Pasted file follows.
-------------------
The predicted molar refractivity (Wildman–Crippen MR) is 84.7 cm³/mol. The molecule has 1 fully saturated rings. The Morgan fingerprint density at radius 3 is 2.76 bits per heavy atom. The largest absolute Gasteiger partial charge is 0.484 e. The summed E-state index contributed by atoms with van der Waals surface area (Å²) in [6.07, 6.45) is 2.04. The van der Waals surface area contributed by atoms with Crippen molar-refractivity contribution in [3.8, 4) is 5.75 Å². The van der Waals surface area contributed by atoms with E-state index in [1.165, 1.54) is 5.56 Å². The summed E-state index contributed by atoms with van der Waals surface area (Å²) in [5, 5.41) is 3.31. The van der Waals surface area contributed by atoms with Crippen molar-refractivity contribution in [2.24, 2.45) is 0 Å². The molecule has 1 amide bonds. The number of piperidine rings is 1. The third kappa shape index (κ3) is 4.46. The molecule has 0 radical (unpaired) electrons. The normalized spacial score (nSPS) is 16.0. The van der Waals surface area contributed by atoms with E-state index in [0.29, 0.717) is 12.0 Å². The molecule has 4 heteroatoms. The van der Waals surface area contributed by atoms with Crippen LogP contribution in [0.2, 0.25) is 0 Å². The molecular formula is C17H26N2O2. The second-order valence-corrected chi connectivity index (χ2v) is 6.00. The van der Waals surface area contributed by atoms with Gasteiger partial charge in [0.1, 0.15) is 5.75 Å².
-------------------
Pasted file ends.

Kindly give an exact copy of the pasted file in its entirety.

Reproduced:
The predicted molar refractivity (Wildman–Crippen MR) is 84.7 cm³/mol. The molecule has 1 fully saturated rings. The Morgan fingerprint density at radius 3 is 2.76 bits per heavy atom. The largest absolute Gasteiger partial charge is 0.484 e. The summed E-state index contributed by atoms with van der Waals surface area (Å²) in [6.07, 6.45) is 2.04. The van der Waals surface area contributed by atoms with Crippen molar-refractivity contribution in [3.8, 4) is 5.75 Å². The van der Waals surface area contributed by atoms with E-state index in [1.165, 1.54) is 5.56 Å². The summed E-state index contributed by atoms with van der Waals surface area (Å²) in [5, 5.41) is 3.31. The van der Waals surface area contributed by atoms with Crippen molar-refractivity contribution in [2.24, 2.45) is 0 Å². The molecule has 1 amide bonds. The number of piperidine rings is 1. The third kappa shape index (κ3) is 4.46. The molecule has 0 radical (unpaired) electrons. The normalized spacial score (nSPS) is 16.0. The van der Waals surface area contributed by atoms with E-state index in [0.29, 0.717) is 12.0 Å². The molecule has 4 heteroatoms. The van der Waals surface area contributed by atoms with Crippen LogP contribution in [0.2, 0.25) is 0 Å². The molecular formula is C17H26N2O2. The second-order valence-corrected chi connectivity index (χ2v) is 6.00. The van der Waals surface area contributed by atoms with Gasteiger partial charge in [0.1, 0.15) is 5.75 Å².